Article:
Above:  A simple yet one-of-a-kind Christmas card, made on red cardstock that I'd previously brushed with silver metallic acrylic paint.  Atop that silver area, I used very dark green acrylic paint to make a print with 6" x 6" Bonsai Tree Stencil.  With a hole punch, I cut 3 small "Christmas ornaments" from a separate sheet of red paper.  I added these to the tree with a gluestick.

Below -- Once more I used Bonsai Tree Stencil, this time on a metallic silver background using white acrylic paint.  Highlights came last, bringing finishing touches of silver, gold and red. 

What do the Chinese letters in Bonsai Tree Stencil say?  God loves you!  There's the Christmas message in a nutshell.

Many thanks for stopping by my blog today!  To scroll thru the pages of my StencilGirl stencils and masks, please start here

Saturday, December 5, 2020

Making last-minute Christmas gifts can be as simple as digitally combining a photo of stencil-printed art with an inspirational quote; these quickie-gifts can be printed on cardstock, and given either ready-to-frame or already framed.  To make these gifts personal, you can pick out inspirational quotes or affirmations that speak specifically to each person on your gift-giving list. 

At StencilGirl StencilClub, Lisa Dobry had come up with one of her as-always brilliant ideas for the month of October.  Club members were encouraged to include printed lists of inspirational quotes with their monthly trades.  And Lisa mentioned we could each post inspirational quotes or messages daily in the StencilClub Facebook group.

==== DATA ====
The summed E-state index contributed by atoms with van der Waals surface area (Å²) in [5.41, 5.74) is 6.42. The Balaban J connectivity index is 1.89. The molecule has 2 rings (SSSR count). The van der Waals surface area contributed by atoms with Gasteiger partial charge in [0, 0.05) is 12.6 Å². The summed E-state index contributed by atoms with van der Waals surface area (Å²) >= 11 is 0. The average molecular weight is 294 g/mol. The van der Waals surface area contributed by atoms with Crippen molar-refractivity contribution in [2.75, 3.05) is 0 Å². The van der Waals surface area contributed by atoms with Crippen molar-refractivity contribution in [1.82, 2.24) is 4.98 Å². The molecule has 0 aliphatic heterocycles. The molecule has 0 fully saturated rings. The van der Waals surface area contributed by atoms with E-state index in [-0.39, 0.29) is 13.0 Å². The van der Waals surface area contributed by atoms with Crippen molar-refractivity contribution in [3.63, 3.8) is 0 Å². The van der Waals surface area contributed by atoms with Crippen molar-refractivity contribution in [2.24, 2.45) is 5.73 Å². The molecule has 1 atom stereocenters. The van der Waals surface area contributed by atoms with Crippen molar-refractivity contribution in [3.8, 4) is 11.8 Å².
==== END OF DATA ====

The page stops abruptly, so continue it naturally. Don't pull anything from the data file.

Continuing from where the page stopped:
This October event lit a fuse in my head; the results are shown in today's post.  They're destined to be printed and matted, to be given as gifts.

Each of these is labeled with the identifying number of the individual mask or stencil that I used in creating the quote's background; for example, the first one below was printed using StencilGirl's S236.

Bouquets of thank-yous for coming to see my blog today!  To scroll thru the pages of my StencilGirl stencils and masks, please start here.

Friday, December 4, 2020

A scattering of earlier years' favorite Christmas cards and a stocking-stuffer gift --

Above:  This 6" x 6" Christmas card started with dark green paper.  A commercial sticker sparkles at the center of this print created by applying red acrylic paint thru my 6" x 6" Quilted Flower Garden